(An aside is called for here. One of the most laughable, yet ultimately also bandwidth consuming, spams is the "Make Money Fast" post which has gone through innumerable carnations [discussed briefly in The Joys of E-mail]. A couple of industrious students thought of an ingenious, albeit comic, method of combatting these exasperating posts. They created a newsgroup:, and suggested that everyone with a get rich quick scheme post their idea to that list. A web page about the newsgroup, as well as a web based FAQ on the list are a pleasure to read. Though it didn't shut down the traffic on other lists, surprisingly [or perhaps not so surprisingly considering who actually tries these schemes] people actually did post to that list, and they're probably still offering each other offers that can't be refused.)

People join online mailing lists out of a common interest. Just about every conceivable sort of group exists, and new ones spring up all the time. When you join, you know pretty well what you're getting into: a list devoted to the belief that the Beatles were the greatest rock group ever won't carry postings about how wonderful a singer Frank Sinatra was; a list devoted to programming in Visual Basic won't carry postings about reincarnation and past lives. But who wants to be part of a totally predictable group? A number of lists exist in Israel, each for a particular reason and purpose. Il-board is for the discussion of computer related issues and problems. Il-talk is for anything that anyone could conceivably want to talk about. Presumably, list members know and understand the distinction.

But every two or three weeks someone comes along and posts a volatile message to il-board. It may be political (ranging from defending Baruch Goldstein to questioning the sanity of the government for opening the tunnel under the Kotel) or social (an offer to trade photographs of naked wives held reign a few weeks back), but one way or another, these messages clearly are not in synch with the defined purpose of the list. There's always someone who'll write that the discussion should be moved to il-talk, but there are many others who jump on the bandwagon and express their opinion or have some fun before the issue dies down. Invariably someone points a shaking finger at these last posts, telling the posters that they should know better, but everyone gets to kick the topic until it's finally declared dead for lack of interest.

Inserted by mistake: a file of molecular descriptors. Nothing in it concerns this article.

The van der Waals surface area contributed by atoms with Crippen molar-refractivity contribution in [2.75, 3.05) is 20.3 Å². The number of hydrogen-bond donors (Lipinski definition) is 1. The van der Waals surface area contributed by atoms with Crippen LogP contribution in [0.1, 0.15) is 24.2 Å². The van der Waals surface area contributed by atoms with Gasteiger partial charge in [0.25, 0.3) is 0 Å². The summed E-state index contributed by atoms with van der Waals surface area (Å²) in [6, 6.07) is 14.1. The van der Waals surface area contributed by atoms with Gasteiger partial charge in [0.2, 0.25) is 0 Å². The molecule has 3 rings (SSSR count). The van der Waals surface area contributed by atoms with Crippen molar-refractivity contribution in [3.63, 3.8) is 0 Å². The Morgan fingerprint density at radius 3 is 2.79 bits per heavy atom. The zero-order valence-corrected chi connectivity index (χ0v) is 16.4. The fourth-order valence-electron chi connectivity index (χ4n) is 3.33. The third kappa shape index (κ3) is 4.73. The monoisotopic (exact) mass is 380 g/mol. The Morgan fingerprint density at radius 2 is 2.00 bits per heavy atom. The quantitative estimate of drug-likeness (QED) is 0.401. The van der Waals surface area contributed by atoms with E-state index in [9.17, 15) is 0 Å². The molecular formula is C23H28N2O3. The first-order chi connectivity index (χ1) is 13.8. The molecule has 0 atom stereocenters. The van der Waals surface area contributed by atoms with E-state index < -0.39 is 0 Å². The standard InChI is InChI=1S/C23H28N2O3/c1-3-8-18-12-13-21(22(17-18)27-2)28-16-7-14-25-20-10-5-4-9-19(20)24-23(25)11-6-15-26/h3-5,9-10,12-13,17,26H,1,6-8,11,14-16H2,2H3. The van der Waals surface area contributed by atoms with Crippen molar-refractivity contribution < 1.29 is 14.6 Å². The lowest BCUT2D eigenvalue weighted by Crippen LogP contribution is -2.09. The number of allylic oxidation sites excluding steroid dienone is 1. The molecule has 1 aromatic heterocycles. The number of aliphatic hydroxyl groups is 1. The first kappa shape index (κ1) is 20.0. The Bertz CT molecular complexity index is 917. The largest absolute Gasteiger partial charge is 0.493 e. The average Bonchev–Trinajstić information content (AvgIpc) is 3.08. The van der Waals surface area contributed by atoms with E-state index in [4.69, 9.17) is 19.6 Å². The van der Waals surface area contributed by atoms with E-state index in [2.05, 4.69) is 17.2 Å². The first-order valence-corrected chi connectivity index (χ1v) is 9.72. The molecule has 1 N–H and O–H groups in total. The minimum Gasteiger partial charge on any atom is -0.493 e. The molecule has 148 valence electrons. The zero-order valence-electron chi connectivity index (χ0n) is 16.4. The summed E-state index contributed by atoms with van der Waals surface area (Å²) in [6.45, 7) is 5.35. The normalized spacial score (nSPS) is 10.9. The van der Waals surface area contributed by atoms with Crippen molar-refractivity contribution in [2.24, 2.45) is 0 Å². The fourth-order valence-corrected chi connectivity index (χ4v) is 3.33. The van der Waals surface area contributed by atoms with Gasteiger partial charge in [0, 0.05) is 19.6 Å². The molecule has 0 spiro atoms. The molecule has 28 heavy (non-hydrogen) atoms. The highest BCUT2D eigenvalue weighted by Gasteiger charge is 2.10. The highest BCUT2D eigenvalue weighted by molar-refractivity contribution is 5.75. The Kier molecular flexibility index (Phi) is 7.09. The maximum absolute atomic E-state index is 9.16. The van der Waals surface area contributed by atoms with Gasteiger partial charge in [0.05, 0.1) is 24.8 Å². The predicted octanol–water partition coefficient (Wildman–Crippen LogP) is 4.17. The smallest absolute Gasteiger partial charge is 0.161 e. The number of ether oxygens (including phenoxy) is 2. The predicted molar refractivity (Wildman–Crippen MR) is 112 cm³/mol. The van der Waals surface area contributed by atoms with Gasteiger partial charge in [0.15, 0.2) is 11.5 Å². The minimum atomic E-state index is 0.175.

So if we all know better, why do we take part in this oft repeated ritual instead of valiantly resisting the urge to express ourselves? Simply put, it's boring talking to ourselves. We joined the list to express our opinions and hear others' opinions on a particular topic, but that's much too predictable and boring. We want and need the occasional incendiary post that wakes us up and gets the fun started. People join lists in order to communicate with others. Though before joining they probably assume that communication means a civil exchange of opinions, sooner or later they realize that communication means more than like-thinking minds congratulating each other on how perceptive they are. They discover that they need some outside input, something to spark some excitement. Spam fits the bill wonderfully. Spam consumes both time and resources. But e-mail would be so dull without it.

That's it for this edition. Reactions and suggestions can be sent to:

Jay Hurvitz